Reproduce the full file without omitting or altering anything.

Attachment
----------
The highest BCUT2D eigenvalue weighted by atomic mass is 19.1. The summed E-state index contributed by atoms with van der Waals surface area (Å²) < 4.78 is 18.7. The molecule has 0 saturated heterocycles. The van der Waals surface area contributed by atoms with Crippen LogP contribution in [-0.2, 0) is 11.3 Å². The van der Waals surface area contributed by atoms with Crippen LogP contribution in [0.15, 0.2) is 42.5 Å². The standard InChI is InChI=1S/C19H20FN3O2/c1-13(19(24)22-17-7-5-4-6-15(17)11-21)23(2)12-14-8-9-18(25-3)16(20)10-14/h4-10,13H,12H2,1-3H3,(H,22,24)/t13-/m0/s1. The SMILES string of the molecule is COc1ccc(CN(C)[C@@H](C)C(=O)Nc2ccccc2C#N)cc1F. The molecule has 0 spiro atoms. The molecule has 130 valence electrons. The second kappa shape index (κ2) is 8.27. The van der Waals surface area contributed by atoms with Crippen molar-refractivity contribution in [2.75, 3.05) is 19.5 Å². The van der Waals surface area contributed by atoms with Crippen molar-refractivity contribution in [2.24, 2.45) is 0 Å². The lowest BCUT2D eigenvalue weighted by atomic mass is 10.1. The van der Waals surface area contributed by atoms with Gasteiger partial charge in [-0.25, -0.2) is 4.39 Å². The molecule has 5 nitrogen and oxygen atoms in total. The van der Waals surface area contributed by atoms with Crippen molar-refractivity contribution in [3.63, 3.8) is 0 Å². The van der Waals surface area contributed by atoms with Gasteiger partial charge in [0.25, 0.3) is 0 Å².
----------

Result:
The highest BCUT2D eigenvalue weighted by atomic mass is 19.1. The summed E-state index contributed by atoms with van der Waals surface area (Å²) < 4.78 is 18.7. The molecule has 0 saturated heterocycles. The van der Waals surface area contributed by atoms with Crippen LogP contribution in [-0.2, 0) is 11.3 Å². The van der Waals surface area contributed by atoms with Crippen LogP contribution in [0.15, 0.2) is 42.5 Å². The standard InChI is InChI=1S/C19H20FN3O2/c1-13(19(24)22-17-7-5-4-6-15(17)11-21)23(2)12-14-8-9-18(25-3)16(20)10-14/h4-10,13H,12H2,1-3H3,(H,22,24)/t13-/m0/s1. The SMILES string of the molecule is COc1ccc(CN(C)[C@@H](C)C(=O)Nc2ccccc2C#N)cc1F. The molecule has 0 spiro atoms. The molecule has 130 valence electrons. The second kappa shape index (κ2) is 8.27. The van der Waals surface area contributed by atoms with Crippen molar-refractivity contribution in [2.75, 3.05) is 19.5 Å². The van der Waals surface area contributed by atoms with Crippen molar-refractivity contribution in [2.24, 2.45) is 0 Å². The lowest BCUT2D eigenvalue weighted by atomic mass is 10.1. The van der Waals surface area contributed by atoms with Gasteiger partial charge in [-0.25, -0.2) is 4.39 Å². The molecule has 5 nitrogen and oxygen atoms in total. The van der Waals surface area contributed by atoms with Crippen molar-refractivity contribution in [3.63, 3.8) is 0 Å². The van der Waals surface area contributed by atoms with Gasteiger partial charge in [0.25, 0.3) is 0 Å².